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‘Chainsaw Man’ is Nice, But My Favorite Part of Anime NYC Was This ‘Hidden’ Gem

It wasn't a killjoy to see.

Anime NYC's Alice and Killjoy from Valorant.

If you asked me to list my favorite three conventions, Anime NYC would be somewhere on that list. Every fall, I block off an entire weekend of my life to go check out the show floor and see what’s popping in the wide and wonderful world of anime weebdom. It’s always a blast, especially for my wallet.

A lot of things about Anime NYC 2022 didn’t surprise me this year. Chainsaw Man was huge. HoYoverse’s Genshin Impact merch booth line was nuts. And VTubers like Projekt Melody made a significant appearance in merchandise and apparel, from nude stickers to entire cars decked out in their avatars. For a lesbian anime fan like myself, I had plenty of opportunities to shop.

But there was one thing that took me by surprise this year. Valorant had a humble but noteworthy presence among fans and artists. I wasn’t expecting this hardcore shooter to pop up at the con, and it might just signal something about the game’s growing popularity in the geekdom world.

What is Valorant?

Valorant is a tactical first-person shooter created by Riot Games, the California-based development studio behind League of Legends. Inspired by Counter-Strike: Global Offensive, two teams of five purchase military-grade weapons and take turns defending or attacking objective points across a small range of pre-determined maps. Gameplay revolves entirely around either eliminating your opponents, or planting/defusing a futuristic bomb device called a Spike. Whichever team wins the best of 25 rounds takes home the victory, and there’s only one life per round. Your weapons also have recoil patterns, and you can die very easily two just one or two well-placed bullets. Yes, it’s a very hard game.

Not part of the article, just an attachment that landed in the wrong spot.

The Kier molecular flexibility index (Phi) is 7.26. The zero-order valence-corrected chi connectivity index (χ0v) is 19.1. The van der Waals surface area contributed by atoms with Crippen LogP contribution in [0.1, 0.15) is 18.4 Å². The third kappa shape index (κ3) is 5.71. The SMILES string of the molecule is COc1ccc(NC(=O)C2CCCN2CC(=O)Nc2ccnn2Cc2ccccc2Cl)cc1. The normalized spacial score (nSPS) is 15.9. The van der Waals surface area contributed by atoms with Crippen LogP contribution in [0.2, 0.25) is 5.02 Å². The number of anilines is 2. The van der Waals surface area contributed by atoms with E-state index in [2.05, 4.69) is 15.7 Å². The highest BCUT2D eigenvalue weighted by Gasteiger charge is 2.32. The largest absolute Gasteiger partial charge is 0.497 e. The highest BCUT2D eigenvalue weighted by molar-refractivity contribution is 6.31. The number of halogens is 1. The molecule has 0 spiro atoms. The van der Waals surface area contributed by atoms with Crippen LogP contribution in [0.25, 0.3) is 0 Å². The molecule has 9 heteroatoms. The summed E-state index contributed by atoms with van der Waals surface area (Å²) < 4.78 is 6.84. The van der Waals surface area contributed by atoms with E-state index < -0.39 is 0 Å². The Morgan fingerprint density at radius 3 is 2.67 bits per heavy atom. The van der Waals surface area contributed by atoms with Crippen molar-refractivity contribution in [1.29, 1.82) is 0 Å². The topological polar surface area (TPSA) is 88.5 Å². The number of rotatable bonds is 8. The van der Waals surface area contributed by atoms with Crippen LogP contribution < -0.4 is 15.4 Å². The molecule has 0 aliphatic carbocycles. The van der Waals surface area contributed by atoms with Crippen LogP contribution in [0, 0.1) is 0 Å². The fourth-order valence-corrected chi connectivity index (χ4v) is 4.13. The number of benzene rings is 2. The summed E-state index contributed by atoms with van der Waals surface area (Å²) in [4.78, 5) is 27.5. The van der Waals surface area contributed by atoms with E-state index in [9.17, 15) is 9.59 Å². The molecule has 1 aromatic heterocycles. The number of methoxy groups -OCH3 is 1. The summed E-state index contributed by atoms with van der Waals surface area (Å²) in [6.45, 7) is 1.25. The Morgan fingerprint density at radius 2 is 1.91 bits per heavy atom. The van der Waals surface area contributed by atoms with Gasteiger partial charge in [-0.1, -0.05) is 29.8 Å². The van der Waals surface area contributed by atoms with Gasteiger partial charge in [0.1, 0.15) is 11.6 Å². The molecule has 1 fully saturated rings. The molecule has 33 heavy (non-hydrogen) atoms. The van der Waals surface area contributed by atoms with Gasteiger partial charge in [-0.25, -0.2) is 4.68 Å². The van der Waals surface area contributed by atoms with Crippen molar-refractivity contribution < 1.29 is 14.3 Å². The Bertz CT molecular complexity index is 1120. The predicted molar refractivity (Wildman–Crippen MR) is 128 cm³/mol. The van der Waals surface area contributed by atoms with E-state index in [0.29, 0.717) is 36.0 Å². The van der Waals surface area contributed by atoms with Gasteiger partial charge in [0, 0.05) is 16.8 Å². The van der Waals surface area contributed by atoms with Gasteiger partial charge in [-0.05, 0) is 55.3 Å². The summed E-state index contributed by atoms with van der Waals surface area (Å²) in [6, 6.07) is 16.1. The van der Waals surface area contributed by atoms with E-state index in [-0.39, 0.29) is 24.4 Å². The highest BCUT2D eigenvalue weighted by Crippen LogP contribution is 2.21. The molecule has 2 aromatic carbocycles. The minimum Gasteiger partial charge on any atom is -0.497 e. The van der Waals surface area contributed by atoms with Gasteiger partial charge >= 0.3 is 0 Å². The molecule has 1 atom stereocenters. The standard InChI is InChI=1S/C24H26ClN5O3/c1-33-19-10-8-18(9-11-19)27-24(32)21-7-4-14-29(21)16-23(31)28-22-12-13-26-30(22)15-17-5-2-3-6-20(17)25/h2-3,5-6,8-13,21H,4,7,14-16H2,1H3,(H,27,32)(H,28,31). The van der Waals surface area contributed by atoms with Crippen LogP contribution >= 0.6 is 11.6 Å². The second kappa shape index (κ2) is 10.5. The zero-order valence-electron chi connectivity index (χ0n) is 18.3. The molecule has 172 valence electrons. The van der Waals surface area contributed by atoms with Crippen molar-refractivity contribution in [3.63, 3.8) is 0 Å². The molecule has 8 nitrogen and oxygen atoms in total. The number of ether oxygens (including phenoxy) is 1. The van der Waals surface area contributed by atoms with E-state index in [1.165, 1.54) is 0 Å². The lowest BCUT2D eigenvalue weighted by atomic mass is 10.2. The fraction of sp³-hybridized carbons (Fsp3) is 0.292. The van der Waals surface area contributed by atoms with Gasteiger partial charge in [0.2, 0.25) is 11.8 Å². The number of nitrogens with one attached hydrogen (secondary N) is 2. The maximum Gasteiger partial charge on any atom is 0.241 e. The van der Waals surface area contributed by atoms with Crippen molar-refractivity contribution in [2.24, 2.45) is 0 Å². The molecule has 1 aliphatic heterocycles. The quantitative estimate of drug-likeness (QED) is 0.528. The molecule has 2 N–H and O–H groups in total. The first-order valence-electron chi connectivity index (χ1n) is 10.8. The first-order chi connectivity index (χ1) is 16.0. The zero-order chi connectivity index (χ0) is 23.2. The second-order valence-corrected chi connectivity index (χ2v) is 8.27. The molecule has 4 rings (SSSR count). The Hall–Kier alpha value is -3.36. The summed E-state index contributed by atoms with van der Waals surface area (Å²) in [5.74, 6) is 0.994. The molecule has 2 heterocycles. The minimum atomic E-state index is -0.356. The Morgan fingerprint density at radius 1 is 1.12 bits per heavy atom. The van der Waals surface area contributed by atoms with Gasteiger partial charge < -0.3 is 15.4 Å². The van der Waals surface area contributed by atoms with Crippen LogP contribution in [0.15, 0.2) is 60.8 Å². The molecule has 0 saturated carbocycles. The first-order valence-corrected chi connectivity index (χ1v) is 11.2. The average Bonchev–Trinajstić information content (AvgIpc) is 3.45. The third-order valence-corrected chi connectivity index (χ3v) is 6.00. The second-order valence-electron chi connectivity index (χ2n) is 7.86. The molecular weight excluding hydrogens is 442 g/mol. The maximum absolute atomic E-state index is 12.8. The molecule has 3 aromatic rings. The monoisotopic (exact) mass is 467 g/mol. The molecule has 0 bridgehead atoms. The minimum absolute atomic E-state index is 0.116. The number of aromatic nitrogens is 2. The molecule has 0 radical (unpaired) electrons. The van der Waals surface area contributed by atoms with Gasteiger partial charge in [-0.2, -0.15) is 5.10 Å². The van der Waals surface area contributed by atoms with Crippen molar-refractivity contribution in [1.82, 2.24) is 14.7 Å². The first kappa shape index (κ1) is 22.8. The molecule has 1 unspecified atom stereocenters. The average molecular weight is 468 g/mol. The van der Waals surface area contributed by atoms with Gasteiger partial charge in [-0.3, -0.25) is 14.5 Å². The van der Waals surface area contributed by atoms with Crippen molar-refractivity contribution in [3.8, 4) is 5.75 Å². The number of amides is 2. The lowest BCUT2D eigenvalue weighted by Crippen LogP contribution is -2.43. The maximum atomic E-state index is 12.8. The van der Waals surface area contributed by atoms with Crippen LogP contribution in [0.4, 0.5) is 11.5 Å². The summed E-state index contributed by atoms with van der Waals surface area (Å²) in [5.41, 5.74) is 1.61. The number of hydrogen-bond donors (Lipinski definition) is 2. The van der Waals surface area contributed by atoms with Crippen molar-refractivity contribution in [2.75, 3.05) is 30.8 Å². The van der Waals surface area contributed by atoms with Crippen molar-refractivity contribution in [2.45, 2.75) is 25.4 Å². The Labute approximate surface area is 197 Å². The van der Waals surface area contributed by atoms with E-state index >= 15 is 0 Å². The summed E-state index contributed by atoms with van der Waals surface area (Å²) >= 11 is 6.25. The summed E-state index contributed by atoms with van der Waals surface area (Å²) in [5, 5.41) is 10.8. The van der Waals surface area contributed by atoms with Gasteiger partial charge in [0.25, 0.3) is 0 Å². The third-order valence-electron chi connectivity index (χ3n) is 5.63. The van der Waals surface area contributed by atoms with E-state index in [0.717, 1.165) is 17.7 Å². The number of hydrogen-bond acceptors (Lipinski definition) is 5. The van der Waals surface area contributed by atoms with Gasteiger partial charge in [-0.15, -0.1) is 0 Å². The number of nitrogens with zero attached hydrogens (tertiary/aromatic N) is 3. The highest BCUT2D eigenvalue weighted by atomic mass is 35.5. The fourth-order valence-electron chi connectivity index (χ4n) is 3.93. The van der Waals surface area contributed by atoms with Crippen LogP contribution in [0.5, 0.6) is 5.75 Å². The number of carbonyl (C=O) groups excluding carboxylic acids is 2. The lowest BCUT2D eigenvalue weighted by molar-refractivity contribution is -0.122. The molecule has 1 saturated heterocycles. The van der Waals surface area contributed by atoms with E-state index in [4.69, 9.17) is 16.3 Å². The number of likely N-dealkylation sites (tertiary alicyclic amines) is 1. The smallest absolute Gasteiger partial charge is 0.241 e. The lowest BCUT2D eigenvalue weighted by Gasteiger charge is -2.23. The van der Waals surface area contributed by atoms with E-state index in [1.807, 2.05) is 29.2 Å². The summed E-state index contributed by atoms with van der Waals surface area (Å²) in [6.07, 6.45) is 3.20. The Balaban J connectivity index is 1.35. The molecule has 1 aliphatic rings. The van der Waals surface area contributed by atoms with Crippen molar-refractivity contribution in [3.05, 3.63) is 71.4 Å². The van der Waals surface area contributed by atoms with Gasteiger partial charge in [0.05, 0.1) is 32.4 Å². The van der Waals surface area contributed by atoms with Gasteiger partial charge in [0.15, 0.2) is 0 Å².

There’s two unique features that make Valorant stand out. First, the game merges some hero shooter elements from games like Overwatch and Rainbow Six with Counter-Strike-like gameplay to spice things up. Each player chooses a specific character (called an Agent) at the start, and depending on their hero, players can deploy smoke screens, poisonous puddles, blinding leers, and walls made of pure flame, just to name a few.

Reyna and Killjoy from Valorant stand for the viewer.
Riot Games

Secondly, and most importantly, Riot has put its best foot forward to create a unique range of interesting female characters. There’s Jet, the hot-headed duelist who can throw knives at her enemies for instant kills. Killjoy is a (surprisingly realistic) tech wiz who dresses like a Bushwick hipster and talks like a Berlin raver. And then there’s Viper, the tortured and traumatized scientist turned into a femdomy menace, who is my personal favorite.

Valorant lends itself well to fandom love thanks to its interesting characters and unique (albeit strange) lore, where Agents are fighting against each other in a world where people have gained superpowers (also, there are multiple dimensions, a climate crisis, and a woman who can kill you with your own fears). But despite Valorant’s enormous spike in popularity when it first launched at the height of the COVID-19 pandemic, I’ve never really seen Valorant make the jump to IRL conventions. I only saw one Valorant cosplayer at New York Comic Con 2021, and when I went to compliment her on her Viper outfit, we both shared our shock that there was no Valorant cosplay at the show at all. I barely saw anything related to the game at Anime NYC that same year, and Valorant was notably missing from PAX East 2022 as well.